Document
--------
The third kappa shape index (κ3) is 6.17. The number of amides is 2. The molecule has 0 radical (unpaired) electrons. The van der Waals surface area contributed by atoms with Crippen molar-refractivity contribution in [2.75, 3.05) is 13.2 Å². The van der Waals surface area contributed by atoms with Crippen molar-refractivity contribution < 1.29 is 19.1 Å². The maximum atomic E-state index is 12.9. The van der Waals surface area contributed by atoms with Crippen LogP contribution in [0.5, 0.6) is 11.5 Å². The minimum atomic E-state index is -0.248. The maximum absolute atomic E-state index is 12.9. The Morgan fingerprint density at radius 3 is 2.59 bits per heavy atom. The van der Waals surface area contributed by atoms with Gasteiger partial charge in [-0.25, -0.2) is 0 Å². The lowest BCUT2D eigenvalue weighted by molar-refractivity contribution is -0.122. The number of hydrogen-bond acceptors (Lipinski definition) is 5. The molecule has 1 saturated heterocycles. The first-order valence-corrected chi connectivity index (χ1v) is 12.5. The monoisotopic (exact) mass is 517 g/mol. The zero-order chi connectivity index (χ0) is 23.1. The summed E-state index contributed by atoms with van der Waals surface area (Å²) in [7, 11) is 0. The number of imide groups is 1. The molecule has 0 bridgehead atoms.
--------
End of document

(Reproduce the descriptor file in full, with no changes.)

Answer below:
The third kappa shape index (κ3) is 6.17. The number of amides is 2. The molecule has 0 radical (unpaired) electrons. The van der Waals surface area contributed by atoms with Crippen molar-refractivity contribution in [2.75, 3.05) is 13.2 Å². The van der Waals surface area contributed by atoms with Crippen molar-refractivity contribution < 1.29 is 19.1 Å². The maximum atomic E-state index is 12.9. The van der Waals surface area contributed by atoms with Crippen LogP contribution in [0.5, 0.6) is 11.5 Å². The minimum atomic E-state index is -0.248. The maximum absolute atomic E-state index is 12.9. The Morgan fingerprint density at radius 3 is 2.59 bits per heavy atom. The van der Waals surface area contributed by atoms with Gasteiger partial charge in [-0.25, -0.2) is 0 Å². The lowest BCUT2D eigenvalue weighted by molar-refractivity contribution is -0.122. The number of hydrogen-bond acceptors (Lipinski definition) is 5. The molecule has 1 saturated heterocycles. The first-order valence-corrected chi connectivity index (χ1v) is 12.5. The monoisotopic (exact) mass is 517 g/mol. The zero-order chi connectivity index (χ0) is 23.1. The summed E-state index contributed by atoms with van der Waals surface area (Å²) in [7, 11) is 0. The number of imide groups is 1. The molecule has 0 bridgehead atoms.